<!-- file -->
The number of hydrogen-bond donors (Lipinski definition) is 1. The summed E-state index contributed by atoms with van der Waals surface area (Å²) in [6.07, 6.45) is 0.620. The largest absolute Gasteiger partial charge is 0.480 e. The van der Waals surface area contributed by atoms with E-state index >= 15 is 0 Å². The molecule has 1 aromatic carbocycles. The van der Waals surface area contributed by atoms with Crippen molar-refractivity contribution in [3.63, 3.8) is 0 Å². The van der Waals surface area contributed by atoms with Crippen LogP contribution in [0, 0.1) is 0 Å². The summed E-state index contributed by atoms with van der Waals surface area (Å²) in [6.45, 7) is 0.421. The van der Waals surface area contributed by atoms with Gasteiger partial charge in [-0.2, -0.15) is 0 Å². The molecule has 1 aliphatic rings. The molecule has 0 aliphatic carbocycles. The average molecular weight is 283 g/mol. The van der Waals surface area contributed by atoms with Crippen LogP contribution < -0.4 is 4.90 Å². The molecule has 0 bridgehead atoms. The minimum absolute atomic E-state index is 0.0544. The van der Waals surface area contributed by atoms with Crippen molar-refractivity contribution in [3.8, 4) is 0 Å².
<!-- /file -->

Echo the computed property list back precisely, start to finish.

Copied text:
The number of hydrogen-bond donors (Lipinski definition) is 1. The summed E-state index contributed by atoms with van der Waals surface area (Å²) in [6.07, 6.45) is 0.620. The largest absolute Gasteiger partial charge is 0.480 e. The van der Waals surface area contributed by atoms with E-state index >= 15 is 0 Å². The molecule has 1 aromatic carbocycles. The van der Waals surface area contributed by atoms with Crippen molar-refractivity contribution in [3.63, 3.8) is 0 Å². The van der Waals surface area contributed by atoms with Crippen LogP contribution in [0, 0.1) is 0 Å². The summed E-state index contributed by atoms with van der Waals surface area (Å²) in [6.45, 7) is 0.421. The van der Waals surface area contributed by atoms with Gasteiger partial charge in [-0.2, -0.15) is 0 Å². The molecule has 1 aliphatic rings. The molecule has 0 aliphatic carbocycles. The average molecular weight is 283 g/mol. The van der Waals surface area contributed by atoms with Crippen LogP contribution < -0.4 is 4.90 Å². The molecule has 0 bridgehead atoms. The minimum absolute atomic E-state index is 0.0544. The van der Waals surface area contributed by atoms with Crippen molar-refractivity contribution in [3.8, 4) is 0 Å².